An article in The New York Times Monday details the challenges many college students face when arriving on campus and how these struggles sometimes end in suicide.
As Times reporter Julie Scelfo highlights, several prominent schools have recently experienced what’s known as a “suicide cluster” — a significant number of suicides in a comparatively short amount of time. For example, New York University had five student suicides in 2003-4, Cornell University had six student suicides in 2010-11, and the University of Pennsylvania had six student suicides in 2013-14.
Often, a “cluster” is sparked by a high-profile student suicide, which can become the focus of media attention. After seeing peers take their own lives, some students may see suicide as an acceptable course of action.
As The Cornell Daily Sun explained after the school experienced a suicide cluster:
Increased media attention to student suicides, though, may have influenced the cluster of deaths at schools like NYU and Cornell, which involved multiple students committing suicide within a short period of time using similar methods, said Alan Siegel, chief of mental health services at the Massachusetts Institute of Technology.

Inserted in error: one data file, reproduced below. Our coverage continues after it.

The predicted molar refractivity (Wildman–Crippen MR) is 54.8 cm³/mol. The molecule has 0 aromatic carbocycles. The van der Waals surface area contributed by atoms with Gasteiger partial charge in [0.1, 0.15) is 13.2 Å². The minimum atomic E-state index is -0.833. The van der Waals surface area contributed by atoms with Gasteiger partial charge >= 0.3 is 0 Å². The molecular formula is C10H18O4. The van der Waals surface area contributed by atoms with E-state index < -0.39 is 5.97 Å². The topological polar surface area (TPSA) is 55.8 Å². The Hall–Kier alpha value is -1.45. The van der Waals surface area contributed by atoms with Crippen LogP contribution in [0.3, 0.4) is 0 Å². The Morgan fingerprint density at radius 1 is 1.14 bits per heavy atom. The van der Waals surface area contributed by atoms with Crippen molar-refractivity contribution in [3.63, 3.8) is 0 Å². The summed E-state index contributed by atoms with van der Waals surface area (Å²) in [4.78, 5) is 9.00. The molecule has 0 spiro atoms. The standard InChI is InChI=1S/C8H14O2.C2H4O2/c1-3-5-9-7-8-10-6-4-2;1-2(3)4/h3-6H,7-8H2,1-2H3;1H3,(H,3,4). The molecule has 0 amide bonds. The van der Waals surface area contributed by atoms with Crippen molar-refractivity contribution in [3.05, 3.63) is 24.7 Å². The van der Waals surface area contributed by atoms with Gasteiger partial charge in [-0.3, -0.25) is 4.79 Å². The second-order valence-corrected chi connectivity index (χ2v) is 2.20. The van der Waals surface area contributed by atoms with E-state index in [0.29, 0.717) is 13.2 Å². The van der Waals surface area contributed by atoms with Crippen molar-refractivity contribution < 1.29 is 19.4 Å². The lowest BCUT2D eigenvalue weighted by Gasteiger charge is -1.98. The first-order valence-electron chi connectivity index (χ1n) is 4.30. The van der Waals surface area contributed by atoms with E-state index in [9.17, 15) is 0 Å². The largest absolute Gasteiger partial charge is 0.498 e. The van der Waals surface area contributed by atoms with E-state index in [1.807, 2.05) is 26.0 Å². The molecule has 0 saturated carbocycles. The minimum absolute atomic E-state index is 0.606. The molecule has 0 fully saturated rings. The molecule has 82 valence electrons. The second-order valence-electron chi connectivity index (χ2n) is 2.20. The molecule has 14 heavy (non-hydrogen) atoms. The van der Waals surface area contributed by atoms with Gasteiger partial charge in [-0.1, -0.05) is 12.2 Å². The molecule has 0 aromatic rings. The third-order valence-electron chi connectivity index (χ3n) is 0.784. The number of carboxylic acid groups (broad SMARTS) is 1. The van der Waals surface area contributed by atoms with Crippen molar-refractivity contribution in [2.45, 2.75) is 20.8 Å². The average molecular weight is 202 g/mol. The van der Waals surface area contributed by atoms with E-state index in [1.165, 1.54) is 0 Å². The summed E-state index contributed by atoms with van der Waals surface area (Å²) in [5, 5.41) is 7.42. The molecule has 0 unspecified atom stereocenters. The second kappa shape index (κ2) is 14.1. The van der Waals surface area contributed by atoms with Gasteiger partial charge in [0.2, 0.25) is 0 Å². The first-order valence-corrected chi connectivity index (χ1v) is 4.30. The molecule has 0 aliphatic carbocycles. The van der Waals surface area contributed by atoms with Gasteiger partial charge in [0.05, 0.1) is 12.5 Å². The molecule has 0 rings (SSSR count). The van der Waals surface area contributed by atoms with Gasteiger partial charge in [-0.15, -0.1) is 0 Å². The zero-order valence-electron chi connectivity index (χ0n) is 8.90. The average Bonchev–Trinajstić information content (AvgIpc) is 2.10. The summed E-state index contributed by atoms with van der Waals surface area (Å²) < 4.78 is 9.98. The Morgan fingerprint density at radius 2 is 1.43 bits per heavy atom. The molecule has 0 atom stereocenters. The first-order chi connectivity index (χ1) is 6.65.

“Clusters occur more frequently among the young and particularly where there is media attention brought to a suicide,” [according to Lanny Berman, executive director of the American Association of Suicidology]. Also known as the “dose-response effect,” the more publicity the suicide receives, the more likely it is that there will be other suicides to follow, [Berman] said.
College students may also be susceptible to suicide clusters due to their age, as they may be more inclined to behave impulsively.
Despite these possible explanations, it’s worth noting that researchers still know little about the causes of suicide clusters or how to stop them. However, one 2012 study noted that a number of strategies to counteract suicide clusters show promise “including: developing a community response plan; educational/psychological debriefings; providing both individual and group counseling to affected peers; screening high risk individuals; responsible media reporting of suicide clusters; and promotion of health recovery within the community to prevent further suicides.”
In the wake of these student deaths, colleges have taken tangible preventative steps, which seem to be working. Cornell has erected permanent fences around the campus bridges that were the sites of the six suicides, while NYU has put metal grating in their Bobst Library to stop students from jumping into the atrium below, as three students have since 2003.
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